The mighty Pugwash have a Kickstarter campaign to fund their next LP. The band have a long history with the Word magazine and of course played one of the first ‘Word in your Ear’ gigs at the Lexington a few years ago. That was a very memorable night where I met quite a few of you for the first time (as well as the great Dave Gregory from XTC who played a couple of tunes with them that night).
If you’re not familiar with the band -well they’re basically kindly filling the gap in joyful pop wonderment left by The Beatles, The Kinks, The Move, Madness and XTC – if that grabs your attention go and check them out on your streaming media of choice and come back and argue the toss if yr not convinced.
I did a bit of record shopping yesterday and couldn’t resist the (incongruously titled) 12″ Live on a Hot August Night by Crispy Ambulance on On the Factory Benelux label (apparently relegated to Factory’s overseas sub-label as Tony Wilson wasn’t keen). It’s classic Factory – beautifully packaged – a bit cold, a bit trancey and a wee bit psychedelic round the edges. It has prompted me to compile a Factory/FBN playlist and would love to hear others faves or suggestions of some of the more neglected output from 86 Palatine Road. The quality control was a bit erratic (Adventure Babies anyone) but aside from You Know Who there is much to enjoy in the catalogue and some of it has weathered very well indeed I reckon (and thanks to James at LTM/FBN a great deal of it is still ‘in print’) Give this a spin.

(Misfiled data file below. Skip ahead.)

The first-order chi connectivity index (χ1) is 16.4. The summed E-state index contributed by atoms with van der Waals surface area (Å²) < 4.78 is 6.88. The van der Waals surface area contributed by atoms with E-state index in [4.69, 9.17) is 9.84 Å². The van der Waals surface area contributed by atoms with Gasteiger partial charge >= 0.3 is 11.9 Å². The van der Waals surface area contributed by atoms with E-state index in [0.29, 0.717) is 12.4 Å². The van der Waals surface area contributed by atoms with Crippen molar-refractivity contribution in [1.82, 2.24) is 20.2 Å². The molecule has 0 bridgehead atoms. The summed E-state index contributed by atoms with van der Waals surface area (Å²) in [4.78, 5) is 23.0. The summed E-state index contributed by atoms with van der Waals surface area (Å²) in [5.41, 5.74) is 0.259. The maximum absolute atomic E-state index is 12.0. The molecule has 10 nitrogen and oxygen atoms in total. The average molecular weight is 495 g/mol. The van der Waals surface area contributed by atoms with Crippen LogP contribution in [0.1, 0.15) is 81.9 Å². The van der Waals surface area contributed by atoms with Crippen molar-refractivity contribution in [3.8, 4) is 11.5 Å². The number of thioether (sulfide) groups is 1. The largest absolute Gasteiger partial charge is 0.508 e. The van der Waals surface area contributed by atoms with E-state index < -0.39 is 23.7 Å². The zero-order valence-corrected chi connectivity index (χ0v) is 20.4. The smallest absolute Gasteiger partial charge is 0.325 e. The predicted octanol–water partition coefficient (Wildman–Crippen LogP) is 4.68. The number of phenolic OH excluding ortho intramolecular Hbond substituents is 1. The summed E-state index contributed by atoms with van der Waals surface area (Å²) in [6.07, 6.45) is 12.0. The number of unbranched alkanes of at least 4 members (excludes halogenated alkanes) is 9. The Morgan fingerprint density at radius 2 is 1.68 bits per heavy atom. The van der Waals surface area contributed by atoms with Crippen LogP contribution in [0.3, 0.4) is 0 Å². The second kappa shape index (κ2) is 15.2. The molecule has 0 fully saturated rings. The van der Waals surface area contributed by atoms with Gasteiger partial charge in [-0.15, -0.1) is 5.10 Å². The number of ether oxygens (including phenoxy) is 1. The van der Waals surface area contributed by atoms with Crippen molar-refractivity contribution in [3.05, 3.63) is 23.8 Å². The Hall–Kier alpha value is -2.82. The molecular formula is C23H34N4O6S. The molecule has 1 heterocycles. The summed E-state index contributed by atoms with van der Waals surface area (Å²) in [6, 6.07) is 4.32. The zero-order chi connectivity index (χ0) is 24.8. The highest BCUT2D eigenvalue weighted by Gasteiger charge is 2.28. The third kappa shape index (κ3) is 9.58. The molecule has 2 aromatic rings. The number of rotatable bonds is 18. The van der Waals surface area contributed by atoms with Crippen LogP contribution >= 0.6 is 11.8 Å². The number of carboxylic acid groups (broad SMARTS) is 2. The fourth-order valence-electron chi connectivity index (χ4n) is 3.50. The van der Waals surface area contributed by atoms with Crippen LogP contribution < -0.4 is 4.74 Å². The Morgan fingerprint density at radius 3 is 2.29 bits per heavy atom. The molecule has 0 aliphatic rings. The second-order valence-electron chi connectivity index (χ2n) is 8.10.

(I also want to toss in the suggestion of a FAC-cast as a possible future Afterword Podchat if anyone’s interested…)
One of the reasons I retired from Admin duties on this site was to free up some time for my career in rock and pop..so just to let you know I’m using my spare time productively! My band are called Nightdubbing (and yes, that name was inspired by the great Leee John and co!) which is myself and my longtime DJ partner in crime Carl. The first LP is ‘Frontline’ – it’s a dancey electronic kind of thing, there’s a bit of everything in there really – bit of Britfunk, House, electro, a bit of Disco, a bit of post-punk funk industrial horn parping and even a bit of ghostly Boards of Canada style spookiness. We love it – and we’ve had a couple of great reviews including one in the new edition of Electronic Sound magazine and Piccadilly Records in Manchester have made us a Pick of the week and given us an amazing write up “A modern classic” they say..and who am I to argue. Anyway if you fancy a listen it’s up on Spotify and Apple music » Continue Reading.